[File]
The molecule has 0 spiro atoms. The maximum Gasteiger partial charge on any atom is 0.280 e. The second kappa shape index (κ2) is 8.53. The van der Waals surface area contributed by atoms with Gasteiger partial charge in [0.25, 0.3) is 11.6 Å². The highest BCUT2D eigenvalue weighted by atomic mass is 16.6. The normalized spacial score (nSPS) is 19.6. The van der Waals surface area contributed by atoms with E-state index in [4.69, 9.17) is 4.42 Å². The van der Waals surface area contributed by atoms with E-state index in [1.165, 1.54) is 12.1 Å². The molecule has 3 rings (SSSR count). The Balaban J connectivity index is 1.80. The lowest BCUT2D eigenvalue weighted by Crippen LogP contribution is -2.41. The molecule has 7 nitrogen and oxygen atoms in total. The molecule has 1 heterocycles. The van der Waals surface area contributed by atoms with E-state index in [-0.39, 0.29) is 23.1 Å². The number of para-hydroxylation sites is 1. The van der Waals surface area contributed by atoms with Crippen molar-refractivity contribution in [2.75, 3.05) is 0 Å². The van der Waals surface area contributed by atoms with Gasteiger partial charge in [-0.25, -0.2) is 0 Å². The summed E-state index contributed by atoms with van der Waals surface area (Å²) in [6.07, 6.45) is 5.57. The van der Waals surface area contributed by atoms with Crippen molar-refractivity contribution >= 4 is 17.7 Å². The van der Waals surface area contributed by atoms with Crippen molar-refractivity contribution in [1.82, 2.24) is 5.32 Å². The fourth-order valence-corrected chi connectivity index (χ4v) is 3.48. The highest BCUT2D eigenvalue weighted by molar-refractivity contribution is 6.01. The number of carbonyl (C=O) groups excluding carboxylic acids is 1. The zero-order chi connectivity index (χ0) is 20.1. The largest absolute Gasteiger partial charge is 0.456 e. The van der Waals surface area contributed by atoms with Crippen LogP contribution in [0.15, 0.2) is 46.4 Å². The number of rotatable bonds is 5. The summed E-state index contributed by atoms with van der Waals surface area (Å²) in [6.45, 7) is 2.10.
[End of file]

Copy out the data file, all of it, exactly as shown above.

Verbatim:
The molecule has 0 spiro atoms. The maximum Gasteiger partial charge on any atom is 0.280 e. The second kappa shape index (κ2) is 8.53. The van der Waals surface area contributed by atoms with Gasteiger partial charge in [0.25, 0.3) is 11.6 Å². The highest BCUT2D eigenvalue weighted by atomic mass is 16.6. The normalized spacial score (nSPS) is 19.6. The van der Waals surface area contributed by atoms with E-state index in [4.69, 9.17) is 4.42 Å². The van der Waals surface area contributed by atoms with E-state index in [1.165, 1.54) is 12.1 Å². The molecule has 3 rings (SSSR count). The Balaban J connectivity index is 1.80. The lowest BCUT2D eigenvalue weighted by Crippen LogP contribution is -2.41. The molecule has 7 nitrogen and oxygen atoms in total. The molecule has 1 heterocycles. The van der Waals surface area contributed by atoms with E-state index in [-0.39, 0.29) is 23.1 Å². The number of para-hydroxylation sites is 1. The van der Waals surface area contributed by atoms with Crippen molar-refractivity contribution in [2.75, 3.05) is 0 Å². The van der Waals surface area contributed by atoms with Gasteiger partial charge in [-0.25, -0.2) is 0 Å². The summed E-state index contributed by atoms with van der Waals surface area (Å²) in [6.07, 6.45) is 5.57. The van der Waals surface area contributed by atoms with Crippen molar-refractivity contribution >= 4 is 17.7 Å². The van der Waals surface area contributed by atoms with Crippen molar-refractivity contribution in [1.82, 2.24) is 5.32 Å². The fourth-order valence-corrected chi connectivity index (χ4v) is 3.48. The highest BCUT2D eigenvalue weighted by molar-refractivity contribution is 6.01. The number of carbonyl (C=O) groups excluding carboxylic acids is 1. The zero-order chi connectivity index (χ0) is 20.1. The largest absolute Gasteiger partial charge is 0.456 e. The van der Waals surface area contributed by atoms with Crippen LogP contribution in [0.15, 0.2) is 46.4 Å². The number of rotatable bonds is 5. The summed E-state index contributed by atoms with van der Waals surface area (Å²) in [6.45, 7) is 2.10.